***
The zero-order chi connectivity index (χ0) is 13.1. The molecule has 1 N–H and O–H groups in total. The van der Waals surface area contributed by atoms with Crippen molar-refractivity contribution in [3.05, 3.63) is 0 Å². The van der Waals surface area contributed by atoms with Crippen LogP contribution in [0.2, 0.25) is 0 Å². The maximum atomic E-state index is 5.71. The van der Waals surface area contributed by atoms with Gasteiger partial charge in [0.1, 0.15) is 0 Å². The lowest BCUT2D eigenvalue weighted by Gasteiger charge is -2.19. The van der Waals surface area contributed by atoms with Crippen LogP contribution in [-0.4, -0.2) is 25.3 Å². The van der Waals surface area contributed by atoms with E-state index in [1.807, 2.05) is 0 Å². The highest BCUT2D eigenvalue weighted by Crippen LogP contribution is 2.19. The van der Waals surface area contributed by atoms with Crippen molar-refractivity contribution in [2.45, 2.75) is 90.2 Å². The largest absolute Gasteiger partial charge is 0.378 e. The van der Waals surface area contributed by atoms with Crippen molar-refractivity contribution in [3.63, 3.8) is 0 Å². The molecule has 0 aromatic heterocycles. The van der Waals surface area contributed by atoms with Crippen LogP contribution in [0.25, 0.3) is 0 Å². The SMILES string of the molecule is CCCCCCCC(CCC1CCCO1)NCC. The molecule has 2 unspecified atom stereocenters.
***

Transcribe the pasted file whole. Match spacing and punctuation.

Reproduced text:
The zero-order chi connectivity index (χ0) is 13.1. The molecule has 1 N–H and O–H groups in total. The van der Waals surface area contributed by atoms with Crippen molar-refractivity contribution in [3.05, 3.63) is 0 Å². The van der Waals surface area contributed by atoms with Crippen LogP contribution in [0.2, 0.25) is 0 Å². The maximum atomic E-state index is 5.71. The van der Waals surface area contributed by atoms with Gasteiger partial charge in [0.1, 0.15) is 0 Å². The lowest BCUT2D eigenvalue weighted by Gasteiger charge is -2.19. The van der Waals surface area contributed by atoms with Crippen LogP contribution in [-0.4, -0.2) is 25.3 Å². The van der Waals surface area contributed by atoms with E-state index in [1.807, 2.05) is 0 Å². The highest BCUT2D eigenvalue weighted by Crippen LogP contribution is 2.19. The van der Waals surface area contributed by atoms with Crippen molar-refractivity contribution in [2.45, 2.75) is 90.2 Å². The largest absolute Gasteiger partial charge is 0.378 e. The van der Waals surface area contributed by atoms with Crippen molar-refractivity contribution in [3.63, 3.8) is 0 Å². The molecule has 0 aromatic heterocycles. The van der Waals surface area contributed by atoms with Crippen LogP contribution in [0.25, 0.3) is 0 Å². The SMILES string of the molecule is CCCCCCCC(CCC1CCCO1)NCC. The molecule has 2 unspecified atom stereocenters.